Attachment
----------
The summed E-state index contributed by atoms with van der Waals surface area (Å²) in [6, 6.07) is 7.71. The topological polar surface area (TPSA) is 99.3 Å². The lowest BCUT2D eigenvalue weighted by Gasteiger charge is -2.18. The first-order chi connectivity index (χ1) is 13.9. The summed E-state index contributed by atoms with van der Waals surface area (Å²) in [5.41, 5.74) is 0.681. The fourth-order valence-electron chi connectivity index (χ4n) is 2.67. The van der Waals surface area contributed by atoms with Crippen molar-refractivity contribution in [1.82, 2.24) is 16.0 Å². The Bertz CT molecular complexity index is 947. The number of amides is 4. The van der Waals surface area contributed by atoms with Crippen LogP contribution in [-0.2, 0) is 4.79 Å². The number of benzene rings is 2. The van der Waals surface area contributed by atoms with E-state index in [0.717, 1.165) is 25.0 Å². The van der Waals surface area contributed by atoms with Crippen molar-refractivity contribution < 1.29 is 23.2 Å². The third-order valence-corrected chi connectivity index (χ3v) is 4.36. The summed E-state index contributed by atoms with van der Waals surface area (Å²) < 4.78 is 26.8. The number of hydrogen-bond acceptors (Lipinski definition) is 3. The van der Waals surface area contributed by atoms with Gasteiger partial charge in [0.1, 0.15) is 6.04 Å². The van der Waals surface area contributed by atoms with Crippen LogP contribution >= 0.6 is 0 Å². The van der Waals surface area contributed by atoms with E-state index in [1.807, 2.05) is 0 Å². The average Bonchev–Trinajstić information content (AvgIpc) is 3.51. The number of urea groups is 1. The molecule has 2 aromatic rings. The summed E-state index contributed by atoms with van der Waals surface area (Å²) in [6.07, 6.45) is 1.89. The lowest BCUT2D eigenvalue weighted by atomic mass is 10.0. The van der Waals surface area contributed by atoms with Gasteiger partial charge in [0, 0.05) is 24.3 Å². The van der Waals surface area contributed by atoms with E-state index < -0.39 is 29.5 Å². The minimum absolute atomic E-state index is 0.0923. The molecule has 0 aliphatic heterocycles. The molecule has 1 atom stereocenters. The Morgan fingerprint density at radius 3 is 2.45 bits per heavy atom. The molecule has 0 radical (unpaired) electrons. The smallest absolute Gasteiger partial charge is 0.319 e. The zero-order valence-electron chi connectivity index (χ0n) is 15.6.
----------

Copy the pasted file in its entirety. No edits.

The summed E-state index contributed by atoms with van der Waals surface area (Å²) in [6, 6.07) is 7.71. The topological polar surface area (TPSA) is 99.3 Å². The lowest BCUT2D eigenvalue weighted by Gasteiger charge is -2.18. The first-order chi connectivity index (χ1) is 13.9. The summed E-state index contributed by atoms with van der Waals surface area (Å²) in [5.41, 5.74) is 0.681. The fourth-order valence-electron chi connectivity index (χ4n) is 2.67. The van der Waals surface area contributed by atoms with Crippen molar-refractivity contribution in [1.82, 2.24) is 16.0 Å². The Bertz CT molecular complexity index is 947. The number of amides is 4. The van der Waals surface area contributed by atoms with Crippen LogP contribution in [-0.2, 0) is 4.79 Å². The number of benzene rings is 2. The van der Waals surface area contributed by atoms with E-state index in [0.717, 1.165) is 25.0 Å². The van der Waals surface area contributed by atoms with Crippen molar-refractivity contribution < 1.29 is 23.2 Å². The third-order valence-corrected chi connectivity index (χ3v) is 4.36. The summed E-state index contributed by atoms with van der Waals surface area (Å²) < 4.78 is 26.8. The number of hydrogen-bond acceptors (Lipinski definition) is 3. The van der Waals surface area contributed by atoms with Gasteiger partial charge in [0.1, 0.15) is 6.04 Å². The van der Waals surface area contributed by atoms with Crippen LogP contribution >= 0.6 is 0 Å². The van der Waals surface area contributed by atoms with E-state index in [1.807, 2.05) is 0 Å². The average Bonchev–Trinajstić information content (AvgIpc) is 3.51. The number of urea groups is 1. The molecule has 2 aromatic rings. The summed E-state index contributed by atoms with van der Waals surface area (Å²) in [6.07, 6.45) is 1.89. The lowest BCUT2D eigenvalue weighted by atomic mass is 10.0. The van der Waals surface area contributed by atoms with Gasteiger partial charge in [0, 0.05) is 24.3 Å². The van der Waals surface area contributed by atoms with E-state index < -0.39 is 29.5 Å². The minimum absolute atomic E-state index is 0.0923. The molecule has 0 aliphatic heterocycles. The molecule has 1 atom stereocenters. The Morgan fingerprint density at radius 3 is 2.45 bits per heavy atom. The molecule has 0 radical (unpaired) electrons. The smallest absolute Gasteiger partial charge is 0.319 e. The zero-order valence-electron chi connectivity index (χ0n) is 15.6.